“Property managers have independent duties and liabilities, so they should not necessarily rubber stamp unlawful decisions by a board,” says Kearns. “For most decisions, the board is entitled to use its business judgment, and while the property manager may suggest a course of action, the board is entitled to decide except in the case of unlawful behavior.”
DePaola stresses that a property manager is an agent for the designated principal—the cooperative corporation or condominium association—not the board. An effective manager, he notes, should take lengths to stay out of the politics of the building and rather try to serve the best interest of the corporation or association.
“That being said, since the bylaws provide the corporation or association is to be governed by the board, assuming there is nothing illegal and that the manager does not have an ethical objection, proper decisions of the board must be carried out by the agent,” says DePaola.
The relationship between residents and property managers can often be a friendly one. In many cases, property managers have worked at the same location for many years. As such, if a trusted non-board member complains about certain board-related issues, the manager’s impulse might be to help that resident. However, blurring these lines and trying to avenge apparent wrongdoings is a slippery slope.
Deal Fairly with Residents
“This would be very dangerous for a property manager. It’s one thing if a majority of owners or shareholders come to the property manager with a problem related to the board,” says Steinvurzel. “Then a property manager could feel confident that they are representing the super majority and therefore its client, but if it is just one owner, that’s a different scenario—and one that the property manager should stay away from.”
Property managers can often feel isolated when dealing with disgruntled unit owners and shareholders. Many managers would rather try and settle the problem before bringing the issue back to the management firm. This approach usually backfires. Turning to experienced senior managers is often a win-win for all concerned parties.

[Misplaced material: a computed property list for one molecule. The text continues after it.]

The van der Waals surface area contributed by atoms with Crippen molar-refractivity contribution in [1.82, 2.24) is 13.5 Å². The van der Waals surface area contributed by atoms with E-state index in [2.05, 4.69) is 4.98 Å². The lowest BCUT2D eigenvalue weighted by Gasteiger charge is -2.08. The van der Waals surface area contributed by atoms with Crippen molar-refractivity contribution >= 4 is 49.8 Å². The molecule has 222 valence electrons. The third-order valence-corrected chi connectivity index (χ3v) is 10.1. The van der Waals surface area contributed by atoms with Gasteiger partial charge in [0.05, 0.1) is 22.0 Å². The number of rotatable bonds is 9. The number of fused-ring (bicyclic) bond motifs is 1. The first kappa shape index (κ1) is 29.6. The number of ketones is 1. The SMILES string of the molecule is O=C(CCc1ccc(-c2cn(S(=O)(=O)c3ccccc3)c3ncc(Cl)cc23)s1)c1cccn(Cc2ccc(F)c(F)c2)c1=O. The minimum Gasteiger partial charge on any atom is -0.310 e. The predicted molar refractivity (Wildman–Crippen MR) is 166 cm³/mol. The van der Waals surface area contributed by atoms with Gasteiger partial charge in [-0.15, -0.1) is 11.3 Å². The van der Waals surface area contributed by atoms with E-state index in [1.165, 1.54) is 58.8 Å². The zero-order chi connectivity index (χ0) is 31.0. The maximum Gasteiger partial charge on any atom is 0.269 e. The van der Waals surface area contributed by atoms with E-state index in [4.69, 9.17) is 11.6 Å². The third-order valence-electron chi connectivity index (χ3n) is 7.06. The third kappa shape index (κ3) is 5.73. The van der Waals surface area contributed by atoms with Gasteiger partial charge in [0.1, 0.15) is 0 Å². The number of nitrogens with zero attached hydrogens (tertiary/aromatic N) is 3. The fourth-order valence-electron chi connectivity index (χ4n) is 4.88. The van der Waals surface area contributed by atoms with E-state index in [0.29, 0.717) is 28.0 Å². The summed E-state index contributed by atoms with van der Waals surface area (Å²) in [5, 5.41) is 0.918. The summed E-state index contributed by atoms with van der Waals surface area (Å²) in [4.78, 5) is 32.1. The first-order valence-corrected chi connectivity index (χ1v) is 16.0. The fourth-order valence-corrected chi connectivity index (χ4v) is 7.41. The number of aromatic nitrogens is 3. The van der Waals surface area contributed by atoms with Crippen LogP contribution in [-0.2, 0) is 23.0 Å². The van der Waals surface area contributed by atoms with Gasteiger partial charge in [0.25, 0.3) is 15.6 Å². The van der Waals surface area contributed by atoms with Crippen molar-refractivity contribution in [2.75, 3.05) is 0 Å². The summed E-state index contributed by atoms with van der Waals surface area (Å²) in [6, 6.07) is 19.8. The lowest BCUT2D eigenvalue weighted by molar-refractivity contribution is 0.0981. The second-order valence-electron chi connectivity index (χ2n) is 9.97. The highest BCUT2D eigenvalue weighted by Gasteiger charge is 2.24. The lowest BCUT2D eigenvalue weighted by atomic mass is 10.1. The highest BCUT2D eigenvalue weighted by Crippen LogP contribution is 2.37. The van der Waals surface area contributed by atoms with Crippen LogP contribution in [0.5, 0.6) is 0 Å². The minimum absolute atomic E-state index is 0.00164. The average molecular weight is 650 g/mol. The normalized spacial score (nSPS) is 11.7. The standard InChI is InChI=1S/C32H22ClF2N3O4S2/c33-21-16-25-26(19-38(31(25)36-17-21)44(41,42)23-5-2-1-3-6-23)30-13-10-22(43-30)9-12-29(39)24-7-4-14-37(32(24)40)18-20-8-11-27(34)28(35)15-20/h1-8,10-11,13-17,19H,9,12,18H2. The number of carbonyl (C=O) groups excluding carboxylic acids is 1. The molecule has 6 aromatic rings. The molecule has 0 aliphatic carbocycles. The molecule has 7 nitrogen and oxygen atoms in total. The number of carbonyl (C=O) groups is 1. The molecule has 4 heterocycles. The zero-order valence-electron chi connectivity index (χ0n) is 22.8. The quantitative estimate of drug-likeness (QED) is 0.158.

“Firms can provide the manager with additional support to send out more frequent correspondence, which can diffuse the situation. Senior management should be sure to always have a good sense of what is going on in all properties under their management and whether the right manager is assigned,” says DePaola. “Many times, the chemistry between the manager and board or residents may impair or inhibit relations. In such situations, senior management should consider if a manager change will enhance the relationship.”
In many cases, managers will field complaints from one board member against another. Steinvurzel says that if this situation arises, it is best to open the lines of communication immediately by calling a special meeting of the board.
“If the board consists of five members and three come to the property manager claiming a problem with other two members, you now have a majority of the board of directors,” Steinvurzel. “Depending on the offering plan, they may have the authority to unseat those two members.”
Boards Gone Wild
When it comes to unethical board behavior, Kearns says there are countless examples. He recalls members of a co-op board once turning down a purchaser because they wanted the apartment for themselves. Other times, there were kickbacks involving contractors.
Crains New York Business recently reported a Manhattan district attorney investigation that caught 50 building inspectors with taking bribes to expedite inspections and dismiss complaints. A total of 156 buildings were involved in the scheme, many of them residential buildings in Brooklyn. Crains reported that among those charged were 22 property managers, six expediters, two contractors and one engineer.
“My favorite was a board member asking a managing agent to sign a false maintenance letter for his bank to help him refinance his mortgage, stating that there were no arrears, when in fact the board member was months behind,” says Kearns. “When I discovered it I said to the manager, ‘Do you realize you committed a federal crime?’ I assume the board member paid his mortgage since I never heard about an indictment!”
Being able to detect an unsavory board or board members comes from experience. The goal of any managing agent is to gain an interpersonal understanding of the collective. If a board has run off the tracks, it’s the property manager, who should first try to get the proverbial train rolling down the tracks again. And in many cases, most managers will see countless boards and board members turn over. Therefore, a manager’s obligation is to the well-being of the property and its residents not just the sitting board.
DePaola explains that few years ago, his firm was hired to take over the management of a large co-op. The previous sponsor had managed the building since a conversion in the 1980s. The firm was interviewed by one board that spring and then hired by a different board that fall.
“Come the following spring, there was another election and the majority of resident directors were not re-elected, leaving us to start a new relationship with a group who was not happy that we were initially retained to take over from the sponsor. However, by working diligently with the new group and proving that our allegiance was to the cooperative and not any individual board, we were able to forge a strong bond and we successfully managed the building through several elections since.”
W.B. King is a freelance writer and a frequent contributor to The Cooperator.